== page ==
Top 10 Tips for Starting a Business With No Money (by Rachel Bridge)

5 years ago

Rachel BridgeHow to start a business on a budget by author, Sunday Telegraph columnist and public speaker Rachel Bridge.

Starting up your own business is one of the most exciting and exhilarating things you can ever do. Creating something special from nothing but a good idea, with the potential to make a fortune and maybe even make the world a better place in the process – what’s not to love?

And the really good news is that providing you follow a few basic rules, you do not need a lot of money to get it off the ground. Here’s how:

1. Use the resources at your fingertips. Work from home or a local café or library which offers free Wi-Fi. Have a kitchen? You could start making cakes or provide catering for parties. Have a lawn mower? You could offer a local gardening service.

2. Build a business round the skills you already possess. What can you do that someone else might be prepared to pay for? Can you make clothes, paint and decorate, do computer programming, speak Italian? If you possess a skill that other people don’t, or would need to invest time and money learning for themselves, that immediately puts you at a big advantage.

3. Sell a product or service which people need rather than want, which they instantly understand, and which they feel comfortable buying without having to consult anyone else first. Umbrellas at £10 each are a better bet than hot tubs at £10,000 each.

4. Get customers to pay you upfront – or at worse, half upfront, half later, so that your costs are always covered.

5. Tap into free advice.  The government has closed down Business Link’s regional offices but it still has a useful website (businesslink.gov.uk). The British Chambers of Commerce runs free events for start-ups; the StartUp Britain website lists a range of events for entrepreneurs around the country, many of them free. The Business and IP Centre at The British Library in London (and its’ satellite centres) also has a wealth of resources for start-ups.

6. Source any equipment you need for free – through Freecycle, a community website where people can recycle unwanted items, or the freebie section of listings sites such as Gumtree and Craigslist.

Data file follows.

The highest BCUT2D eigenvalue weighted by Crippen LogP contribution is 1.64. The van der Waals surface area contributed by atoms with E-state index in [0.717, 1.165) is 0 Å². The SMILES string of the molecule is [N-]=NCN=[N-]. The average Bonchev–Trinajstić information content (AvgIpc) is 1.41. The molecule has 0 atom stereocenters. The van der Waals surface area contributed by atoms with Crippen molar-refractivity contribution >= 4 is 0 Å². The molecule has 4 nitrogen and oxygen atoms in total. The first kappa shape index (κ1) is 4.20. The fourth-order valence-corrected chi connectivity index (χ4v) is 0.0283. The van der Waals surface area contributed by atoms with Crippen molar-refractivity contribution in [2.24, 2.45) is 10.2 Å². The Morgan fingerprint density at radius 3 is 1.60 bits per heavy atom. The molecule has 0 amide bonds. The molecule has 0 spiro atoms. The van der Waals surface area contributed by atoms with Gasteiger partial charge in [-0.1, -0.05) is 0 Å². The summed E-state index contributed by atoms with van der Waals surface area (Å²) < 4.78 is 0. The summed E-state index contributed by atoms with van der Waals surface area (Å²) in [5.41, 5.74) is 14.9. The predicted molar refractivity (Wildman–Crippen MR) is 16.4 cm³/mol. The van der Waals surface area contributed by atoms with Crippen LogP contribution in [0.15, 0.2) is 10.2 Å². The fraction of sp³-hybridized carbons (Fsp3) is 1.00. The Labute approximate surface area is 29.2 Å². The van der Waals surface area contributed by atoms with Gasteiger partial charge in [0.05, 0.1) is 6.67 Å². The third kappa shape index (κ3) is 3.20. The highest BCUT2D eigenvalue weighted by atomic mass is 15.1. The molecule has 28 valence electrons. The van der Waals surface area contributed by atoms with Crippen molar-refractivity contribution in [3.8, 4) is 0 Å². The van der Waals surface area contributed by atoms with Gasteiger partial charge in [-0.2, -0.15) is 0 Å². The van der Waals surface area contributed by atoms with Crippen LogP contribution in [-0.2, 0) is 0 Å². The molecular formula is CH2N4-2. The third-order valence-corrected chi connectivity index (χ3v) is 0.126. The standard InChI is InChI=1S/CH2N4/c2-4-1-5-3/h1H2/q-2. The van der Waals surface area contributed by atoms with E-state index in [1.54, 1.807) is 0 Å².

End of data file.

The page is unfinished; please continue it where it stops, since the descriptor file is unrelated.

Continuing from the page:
7. Do virtually all the work yourself – and plough virtually all income straight back into the business. Thankless and austere, yes, but also the only way you will be able to build up enough cash reserves to invest in new equipment or premises, and so grow the business.

8. Start small. It is a myth that you need to start big in order to get big. Starting small means lower risk and greater flexibility to be able to tweak things and change them until you get them right.

9. Replace fixed costs with variable ones – by linking your costs to your sales. Hire meeting rooms by the hour, staff by the day and services as you need them.

10. Make the most of free technology to promote your business. Build a website for nothing using an online website builder such as moonfruit.com, wix.com or basekit.com. Then get social networking. It’s free, it’s easy, and it’s an amazing way of promoting your business without spending any money. Sign up to Twitter, create a Facebook Page and join LinkedIn.

Success in business is not about starting out with lots of money. It is about adopting the right attitude, thinking your way around problems, and having the determination to put the effort in and give it your best shot. So what are you waiting for?

These tips were based on Rachel’s latest book, ‘How to start a business without any Money‘ which is out now, published by Virgin Books. If you’d like to know more about Rachel her website is rachelbridge.com and you can Follow her on Twitter @rachelbridge100

  • nimbusnumbers

    It’s good in a way that you haven’t included any boring financial things like create a business plan and get an accounting system. At the start it’s often good to dive in just to prove the concept. Once the concept is proved however its worth throwing together a business plan with some numbers. You may think that you can start the business without any fixed costs or assets but people often forget about working capital. Lack of working capital is a time consuming problem and is often a major limiting factor on expansion so it’s good to know roughly up front how much you’ll need.